What counts as ‘qualifying expenditure’?
HMRC set out detailed guidelines on what can be classed as qualifying expenditure.
The general rule is that qualifying expenditure is:
- Expenditure on the provision of plant or machinery for the purposes of an activity that the business performs, and
- The business incurring the expenditure owns the plant or machinery as a result of incurring the expenditure
We then have to ask what counts as ‘plant or machinery’. Well when it comes to IT and Software, the good news is most items do qualify. Physical IT hardware such as computers and servers are recognised as plant and machinery by HMRC. Software such as accounting software and EPOS software also qualify under the guidance. In addition, the costs associated with bringing the IT or software investment into operation can also be included such as the professional service costs of an engineer or consultant.
There are some costs associated with an IT or software project that may not qualify such as on-going support fees or software subscriptions. Whilst it is best to check these sort of items with your accountant, in most cases that the vast majority of spend on an IT or software project will qualify.
How does it work and how much is it worth?
Spend on plant and machinery, often referred to as ‘capital’ or ‘fixed asset’ spend in business, does not reduce profits in the year purchased as they are held on a company’s balance sheet. The cost of assets are slowly released as a charge through depreciation each year, reducing a company’s profits. However, depreciation is not an allowable tax deduction so has to be added back when calculating taxable profits.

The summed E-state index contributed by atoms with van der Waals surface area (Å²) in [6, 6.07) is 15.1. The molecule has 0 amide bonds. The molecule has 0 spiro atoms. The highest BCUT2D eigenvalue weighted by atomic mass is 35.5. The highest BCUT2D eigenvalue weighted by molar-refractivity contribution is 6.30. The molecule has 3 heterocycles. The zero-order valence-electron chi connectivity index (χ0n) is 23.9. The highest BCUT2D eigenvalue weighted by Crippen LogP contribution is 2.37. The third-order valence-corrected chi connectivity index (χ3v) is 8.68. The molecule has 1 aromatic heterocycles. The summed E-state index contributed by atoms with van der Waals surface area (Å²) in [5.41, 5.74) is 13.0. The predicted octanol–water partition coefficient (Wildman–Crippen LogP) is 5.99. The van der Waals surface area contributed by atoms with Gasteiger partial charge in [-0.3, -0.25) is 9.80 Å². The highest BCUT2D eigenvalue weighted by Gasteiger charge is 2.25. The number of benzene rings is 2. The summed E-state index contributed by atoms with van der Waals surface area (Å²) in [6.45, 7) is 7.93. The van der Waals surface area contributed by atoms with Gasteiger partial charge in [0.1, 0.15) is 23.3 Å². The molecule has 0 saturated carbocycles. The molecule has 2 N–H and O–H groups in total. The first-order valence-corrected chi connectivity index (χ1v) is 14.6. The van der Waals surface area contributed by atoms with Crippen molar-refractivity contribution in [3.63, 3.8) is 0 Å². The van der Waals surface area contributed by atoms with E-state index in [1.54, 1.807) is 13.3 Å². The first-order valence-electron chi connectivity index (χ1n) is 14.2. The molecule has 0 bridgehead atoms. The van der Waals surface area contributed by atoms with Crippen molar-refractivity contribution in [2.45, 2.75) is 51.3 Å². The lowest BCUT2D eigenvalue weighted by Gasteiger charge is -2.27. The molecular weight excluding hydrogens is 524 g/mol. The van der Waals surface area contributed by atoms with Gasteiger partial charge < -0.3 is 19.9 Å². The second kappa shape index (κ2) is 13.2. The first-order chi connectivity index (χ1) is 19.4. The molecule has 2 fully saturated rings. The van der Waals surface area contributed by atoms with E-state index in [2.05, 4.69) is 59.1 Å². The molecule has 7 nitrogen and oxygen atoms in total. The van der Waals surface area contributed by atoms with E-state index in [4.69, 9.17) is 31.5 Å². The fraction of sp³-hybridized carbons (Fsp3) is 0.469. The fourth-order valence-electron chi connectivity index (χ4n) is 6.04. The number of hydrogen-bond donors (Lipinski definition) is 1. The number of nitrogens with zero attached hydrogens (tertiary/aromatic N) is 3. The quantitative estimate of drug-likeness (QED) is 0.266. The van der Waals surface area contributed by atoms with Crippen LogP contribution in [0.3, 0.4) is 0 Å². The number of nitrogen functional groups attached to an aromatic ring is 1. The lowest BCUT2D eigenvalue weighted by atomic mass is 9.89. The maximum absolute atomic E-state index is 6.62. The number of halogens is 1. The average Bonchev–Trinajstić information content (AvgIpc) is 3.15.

Fortunately, businesses have access to the Annual Investment Allowance that allows spend on qualifying expenditure of up to £1,000,000 to be deducted from that year’s taxable profits. This allowance therefore reducing their tax bills by the applicable corporation tax rate (currently 19%). The ‘super deduction’ will enhance this benefit further by increasing by the amount to be deducted by an additional 30%. See the illustration below to see how this will benefit businesses in real terms.
|Original Annual Investment Scheme||Super Deduction Scheme|
|Super Deduction Applied @ 130%||130,000.00|
|Tax Deductible Saving 19%||19,000.00||24,700.00|
|% Saved In Tax||19%||25%|
Under the old rules, after spending £100,000 on qualifying assets the business had been able to deduct this amount off their taxable profits, reducing their corporation tax bill by £19,000. However, using the ‘super deduction’ that £100,000 of spend is enhanced on the tax computation to reduce the taxable profits by £130,000 instead. The additional £30,000 deduction increases the tax saving by £5,700 to a total of £24,700.
With the ‘super deduction’ in place, the business is now saving tax at a rate of 25%. For every £1 spent on qualifying assets, 25p is returned in saved tax.